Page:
The effect of regional planning councils on the development of federally assisted housing
Coffey, Morris Birchfield
Mitchell, O. Jack
Master of Architecture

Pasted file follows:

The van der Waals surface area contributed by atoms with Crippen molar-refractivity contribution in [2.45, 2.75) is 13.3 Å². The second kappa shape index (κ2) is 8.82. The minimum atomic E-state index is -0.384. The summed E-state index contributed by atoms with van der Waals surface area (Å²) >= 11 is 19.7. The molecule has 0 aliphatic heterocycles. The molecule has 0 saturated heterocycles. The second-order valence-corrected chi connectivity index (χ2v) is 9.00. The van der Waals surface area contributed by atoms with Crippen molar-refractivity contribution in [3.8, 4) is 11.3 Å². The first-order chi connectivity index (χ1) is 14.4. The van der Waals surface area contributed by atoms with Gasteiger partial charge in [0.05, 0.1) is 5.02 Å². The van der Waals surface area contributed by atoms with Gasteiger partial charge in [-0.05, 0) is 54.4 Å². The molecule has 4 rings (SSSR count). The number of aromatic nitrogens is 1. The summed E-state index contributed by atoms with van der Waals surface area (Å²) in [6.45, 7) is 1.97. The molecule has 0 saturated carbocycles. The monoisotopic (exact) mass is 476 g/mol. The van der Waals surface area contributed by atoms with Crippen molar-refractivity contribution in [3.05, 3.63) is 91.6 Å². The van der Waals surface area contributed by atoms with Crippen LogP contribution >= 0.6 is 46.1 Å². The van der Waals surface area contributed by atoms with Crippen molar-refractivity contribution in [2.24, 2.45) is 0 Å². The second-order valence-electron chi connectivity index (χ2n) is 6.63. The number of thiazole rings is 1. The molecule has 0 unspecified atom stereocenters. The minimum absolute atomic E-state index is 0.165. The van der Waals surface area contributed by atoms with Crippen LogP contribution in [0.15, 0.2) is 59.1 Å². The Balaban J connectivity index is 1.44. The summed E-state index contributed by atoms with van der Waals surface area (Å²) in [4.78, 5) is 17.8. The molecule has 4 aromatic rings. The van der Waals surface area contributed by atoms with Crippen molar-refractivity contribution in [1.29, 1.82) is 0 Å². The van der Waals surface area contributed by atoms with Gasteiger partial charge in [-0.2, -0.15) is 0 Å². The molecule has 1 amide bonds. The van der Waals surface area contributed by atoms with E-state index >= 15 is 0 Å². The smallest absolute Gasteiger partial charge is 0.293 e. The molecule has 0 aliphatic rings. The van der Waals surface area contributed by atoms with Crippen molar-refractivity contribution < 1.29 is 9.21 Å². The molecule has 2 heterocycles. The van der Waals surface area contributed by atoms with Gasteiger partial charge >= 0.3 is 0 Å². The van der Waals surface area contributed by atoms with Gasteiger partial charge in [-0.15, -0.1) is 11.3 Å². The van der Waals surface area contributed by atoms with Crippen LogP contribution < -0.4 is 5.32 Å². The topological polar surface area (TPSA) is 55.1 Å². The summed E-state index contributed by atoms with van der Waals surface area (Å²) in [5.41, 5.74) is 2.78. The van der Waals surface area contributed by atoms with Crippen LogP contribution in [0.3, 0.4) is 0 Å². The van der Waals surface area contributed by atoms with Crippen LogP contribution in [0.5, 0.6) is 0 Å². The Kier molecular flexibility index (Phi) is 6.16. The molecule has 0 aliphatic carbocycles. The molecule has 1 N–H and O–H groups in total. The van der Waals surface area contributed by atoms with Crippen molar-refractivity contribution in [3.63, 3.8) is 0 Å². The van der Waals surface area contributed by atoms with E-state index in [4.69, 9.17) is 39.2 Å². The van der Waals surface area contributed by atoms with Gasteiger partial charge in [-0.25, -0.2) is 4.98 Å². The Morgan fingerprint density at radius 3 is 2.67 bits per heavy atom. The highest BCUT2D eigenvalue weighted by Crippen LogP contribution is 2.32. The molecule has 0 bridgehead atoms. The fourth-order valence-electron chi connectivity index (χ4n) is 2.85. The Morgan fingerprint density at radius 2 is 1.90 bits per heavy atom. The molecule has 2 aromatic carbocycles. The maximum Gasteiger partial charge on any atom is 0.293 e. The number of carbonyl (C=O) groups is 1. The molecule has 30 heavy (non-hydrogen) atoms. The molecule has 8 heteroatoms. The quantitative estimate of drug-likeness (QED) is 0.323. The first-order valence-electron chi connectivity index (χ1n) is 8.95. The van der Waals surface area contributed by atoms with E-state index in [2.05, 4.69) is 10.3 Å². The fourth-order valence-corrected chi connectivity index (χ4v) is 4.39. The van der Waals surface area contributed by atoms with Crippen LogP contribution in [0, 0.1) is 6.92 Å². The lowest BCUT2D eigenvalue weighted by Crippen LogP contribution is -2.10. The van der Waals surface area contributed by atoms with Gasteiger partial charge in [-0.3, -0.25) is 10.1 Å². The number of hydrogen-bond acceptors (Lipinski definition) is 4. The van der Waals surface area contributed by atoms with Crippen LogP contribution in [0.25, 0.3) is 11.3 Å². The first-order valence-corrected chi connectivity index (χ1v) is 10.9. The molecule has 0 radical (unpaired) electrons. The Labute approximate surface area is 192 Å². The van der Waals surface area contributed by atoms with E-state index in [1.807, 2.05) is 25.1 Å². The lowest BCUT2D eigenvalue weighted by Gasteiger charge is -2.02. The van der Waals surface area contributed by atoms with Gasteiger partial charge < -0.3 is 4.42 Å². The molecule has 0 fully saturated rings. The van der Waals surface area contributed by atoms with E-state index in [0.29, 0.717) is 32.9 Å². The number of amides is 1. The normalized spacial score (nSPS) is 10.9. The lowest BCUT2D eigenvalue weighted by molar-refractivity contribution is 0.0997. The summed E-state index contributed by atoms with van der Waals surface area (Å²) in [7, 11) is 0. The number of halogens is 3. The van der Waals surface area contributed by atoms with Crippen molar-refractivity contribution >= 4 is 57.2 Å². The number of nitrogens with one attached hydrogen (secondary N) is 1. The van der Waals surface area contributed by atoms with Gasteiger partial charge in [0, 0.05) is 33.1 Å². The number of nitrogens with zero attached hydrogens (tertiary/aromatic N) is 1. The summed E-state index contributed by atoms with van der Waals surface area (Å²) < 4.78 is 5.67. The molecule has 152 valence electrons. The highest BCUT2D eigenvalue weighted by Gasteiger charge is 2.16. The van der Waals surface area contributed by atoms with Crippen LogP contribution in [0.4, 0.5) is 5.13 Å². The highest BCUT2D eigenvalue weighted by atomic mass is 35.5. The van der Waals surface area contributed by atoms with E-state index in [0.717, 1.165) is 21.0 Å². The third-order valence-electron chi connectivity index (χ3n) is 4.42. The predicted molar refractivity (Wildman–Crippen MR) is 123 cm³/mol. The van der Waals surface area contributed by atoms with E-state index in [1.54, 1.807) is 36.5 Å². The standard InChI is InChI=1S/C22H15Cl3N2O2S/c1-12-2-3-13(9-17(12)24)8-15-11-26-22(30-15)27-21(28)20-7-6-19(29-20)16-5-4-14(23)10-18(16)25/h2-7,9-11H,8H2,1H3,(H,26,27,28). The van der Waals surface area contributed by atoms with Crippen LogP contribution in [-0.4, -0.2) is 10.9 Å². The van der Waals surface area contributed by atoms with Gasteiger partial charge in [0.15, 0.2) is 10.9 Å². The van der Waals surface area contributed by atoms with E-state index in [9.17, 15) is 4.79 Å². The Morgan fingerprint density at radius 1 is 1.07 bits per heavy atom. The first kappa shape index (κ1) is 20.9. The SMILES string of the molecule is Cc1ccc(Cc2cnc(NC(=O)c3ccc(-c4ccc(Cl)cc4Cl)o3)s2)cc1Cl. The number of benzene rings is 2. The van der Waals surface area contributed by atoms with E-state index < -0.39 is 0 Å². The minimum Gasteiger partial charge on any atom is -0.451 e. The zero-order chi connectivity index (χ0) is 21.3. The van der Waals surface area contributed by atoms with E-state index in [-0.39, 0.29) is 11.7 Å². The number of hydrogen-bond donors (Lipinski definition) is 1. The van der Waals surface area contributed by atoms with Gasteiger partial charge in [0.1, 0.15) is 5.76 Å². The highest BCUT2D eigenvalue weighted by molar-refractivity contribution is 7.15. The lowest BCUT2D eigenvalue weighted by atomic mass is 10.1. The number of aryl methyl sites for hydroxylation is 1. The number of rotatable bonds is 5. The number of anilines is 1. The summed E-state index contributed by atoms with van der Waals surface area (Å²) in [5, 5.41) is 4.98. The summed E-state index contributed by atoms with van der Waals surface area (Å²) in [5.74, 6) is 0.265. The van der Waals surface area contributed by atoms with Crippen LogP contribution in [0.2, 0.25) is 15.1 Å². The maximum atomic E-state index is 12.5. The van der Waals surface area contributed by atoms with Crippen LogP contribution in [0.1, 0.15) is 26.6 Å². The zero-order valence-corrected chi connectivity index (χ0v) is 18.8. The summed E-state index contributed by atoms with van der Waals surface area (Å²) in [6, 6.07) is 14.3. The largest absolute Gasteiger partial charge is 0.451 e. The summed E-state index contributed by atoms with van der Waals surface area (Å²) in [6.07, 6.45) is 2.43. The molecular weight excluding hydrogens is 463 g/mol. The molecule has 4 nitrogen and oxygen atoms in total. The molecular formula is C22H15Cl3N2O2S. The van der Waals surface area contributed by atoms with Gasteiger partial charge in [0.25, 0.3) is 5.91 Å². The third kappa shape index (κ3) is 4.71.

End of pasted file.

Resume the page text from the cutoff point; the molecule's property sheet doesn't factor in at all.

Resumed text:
Since 1965 the Federal government has increasingly strengthened its support of the establishment of Regional Planning Councils. The Federal government has enacted legislation designating multijurisdictional/multipurpose agencies to serve as ’’clearinghouses11 with authorization: (1) to devise comprehensive regional plans for coordinating development within a region; (2) to review and comment on selected federally assisted programs. With the issuance of Executive Order, OMB Circular A-95 (7/24/69) and later A-95 (revised - 4/1/71), the number of federal programs requiring regional review and coordination was vastly expanded. Included in the new ’’clearinghouse” responsibilities were all federally assisted/insured housing programs. The intent of this study is to show that Regional Planning Councils, because of their area-wide orientation and scope of concerns, have a significant role to play in the development of low and moderate income housing. This role is analyzed in terms of a council’s ability to (1) insure environmental quality, (2) increase production, and (3) direct the distribution of federally assisted housing within a region. From this analysis, it is found that Regional Planning Councils by exercising their planning and review prerogatives can impose guidelines and standards on the development of housing directly affecting the three areas mentioned above. However, the present lack of legislative authority coupled with limitations in the "clearinghouse" review procedures for housing applications (as described in OMB Circular A-95) limit the ability of Councils to implement plans and policies. Councils have the authority to establish regional housing plans and policies, but the extent to which they will be implemented is dependent upon the voluntary support and cooperation of local member governments and federal agencies. Thus, political acceptance of the need for a regional approach to providing low and moderate income housing is a primary determinant of a council’s effectiveness in dealing with housing problems. When such support is not possible, Regional Planning Councils must rely on the strength of their ’’negative" review authority, and on their ability to provide technical assistance and information as a means of indirectly affecting the builder or developer’s decision making processes. The potential for regional planning agencies to assume a more assertive role in the implementation of housing plans and policies will be dependent on added Federal endorsement. One such proposal presently being considered by Congress designates area-wide planning agencies as distributors of federal funds. With this, Councils would have the necessary authority to implement regional housing plans.